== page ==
Vice President Mike Pence and senior officials in the Trump administration scrambled Thursday to deny that they had authored an anonymous, damning New York Times op-ed revealing that an internal "resistance" movement is growing inside Donald Trump's White House.
The editorial titled, "I Am Part of the Resistance Inside the Trump Administration," — which was published Wednesday by someone identified only as a "a senior official in the Trump administration" and claims that the president acts "in a manner that is detrimental to the health of our republic" — has launched a guessing game inside 1600 Pennsylvania Avenue and out about the author's identity.
In a statement Thursday, Pence's communications director Jarrod Agen slammed the anonymous writer as "gutless" — the word Trump used several times Wednesday to describe the unnamed official — but did not specifically deny that someone in Pence's office was the potential author. Agen added, "Our office is above such amateur acts."
Director of National Intelligence Dan Coats also denied writing the editorial Thursday, calling any speculation that he or his deputy were responsible as "patently false."
"From the beginning of our tenure, we have insisted that the entire IC remain focused on our mission to provide the President and policymakers with the best intelligence possible," he said, referring to the intelligence community, in a statement.
Secretary of State Mike Pompeo, who previously served as Trump's CIA director and is traveling abroad in India, also denied that he had penned the scathing op-ed about his boss. Criticizing The Times for publishing it to begin with, he also called it "sad."
"If it's accurate, they should not have chosen to take a disgruntled, deceptive bad actor's word for anything and put it in their newspaper. It's sad more than anything else," Pompeo said Thursday. He added, "I come from a place where, if you're not in a position to execute the commander's intent, you have a singular option — that is to leave."
"It's not mine," the secretary concluded.
Asked whether Housing and Urban Development Secretary Ben Carson wrote the op-ed, a HUD spokesman told POLITICO in an e-mail, "Haha nope."
A spokesperson for Kirstjen Nielsen also rejected the idea that the Homeland Security secretary, who reportedly came close to resigning earlier this year, had authored the piece.
"Secretary Nielsen is focused on leading the men and women of DHS and protecting the homeland — not writing anonymous and false opinion pieces for the New York Times. These types of political attacks are beneath the secretary and the department’s mission," the agency's press secretary Tyler Q. Houlton said in a statement.
Defense Secretary James Mattis also denied he was connected to the piece. "It was not his op-ed," chief Pentagon spokesperson Dana White said.
A spokesperson for the Director of the Office of Management and Budget Mick Mulvaney also denied the director had authored the essay. "No, Dir. Mulvaney is not the author," a spokesperson for Mulvaney told NBC News.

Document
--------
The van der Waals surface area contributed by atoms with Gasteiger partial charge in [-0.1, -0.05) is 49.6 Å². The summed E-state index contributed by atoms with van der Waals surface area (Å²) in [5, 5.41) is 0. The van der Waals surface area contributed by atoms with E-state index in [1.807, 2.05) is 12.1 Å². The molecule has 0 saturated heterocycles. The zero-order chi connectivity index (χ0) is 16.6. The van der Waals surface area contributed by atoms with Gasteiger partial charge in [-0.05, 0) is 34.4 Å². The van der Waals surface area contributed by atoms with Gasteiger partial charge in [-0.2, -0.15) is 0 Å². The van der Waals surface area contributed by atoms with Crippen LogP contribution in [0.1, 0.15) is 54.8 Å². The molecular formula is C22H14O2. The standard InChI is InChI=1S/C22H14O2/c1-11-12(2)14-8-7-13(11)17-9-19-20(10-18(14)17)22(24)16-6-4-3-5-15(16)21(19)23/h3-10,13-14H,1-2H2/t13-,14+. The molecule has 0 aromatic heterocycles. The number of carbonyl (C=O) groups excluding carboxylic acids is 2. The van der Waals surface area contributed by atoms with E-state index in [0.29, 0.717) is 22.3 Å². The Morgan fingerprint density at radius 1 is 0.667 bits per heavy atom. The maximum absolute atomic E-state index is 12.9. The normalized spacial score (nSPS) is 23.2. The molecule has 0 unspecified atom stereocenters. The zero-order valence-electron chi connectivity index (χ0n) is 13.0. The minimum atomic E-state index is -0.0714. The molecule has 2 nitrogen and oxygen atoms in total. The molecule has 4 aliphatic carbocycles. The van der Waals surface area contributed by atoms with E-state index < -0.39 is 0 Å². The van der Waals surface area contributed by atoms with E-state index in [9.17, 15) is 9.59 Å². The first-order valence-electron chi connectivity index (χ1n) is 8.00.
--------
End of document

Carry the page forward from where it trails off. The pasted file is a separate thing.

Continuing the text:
A spokesperson for Treasury Secretary Steve Mnuchin also rejected the notion that his boss had written the op-ed. "It is laughable to think this could come from the secretary," Tony Sayegh Jr., a spokesman for Mnuchin, tweeted.
"Neither Secretary Wilkie nor anyone else at VA wrote the op-ed," an agency spokesperson for Department of Veterans Affairs Robert Wilkie told CNN.
A department spokesperson for labor secretary Alex Acosta told NBC News, "The secretary does not play these sophomoric Washington games. He is definitively not the author."
CIA Director Gina Haspel, counselor to the president Kellyanne Conway, EPA Acting Administrator Andrew Wheeler, Agriculture Secretary Sonny Perdue, Small Business Administrator Linda McMahon and Energy Secretary Rick Perry have also denied authoring the piece.
Federal Communications Commission Chairman Ajit Pai, who was picked by Trump to head the independent agency in January 2017, also joined the growing list of denials along with Chairman of the Federal Trade Commission Joe Simons, POLITICO reported.
Shortly after the op-ed was published, the president asked whether the editorial amounted to "treason."
Trump demanded that The Times, "for National Security purposes, turn him/her over to government at once."
White House press secretary ripped into the author of the op-ed Thursday morning and urged people to "call the opinion desk of the failing NYT."
"The media's obsession with the identity of the anonymous coward is recklessly tarnishing the reputation of thousands of great Americans who proudly serve our country and work for President Trump. Stop," Sanders wrote in a statement. "If you want to know who this gutless loser is, call the opinion desk of the failing NYT at 212-556-1234, and ask them. They are the only ones complicit in this deceitful act. We stand united together and fully support President Donald J. Trump."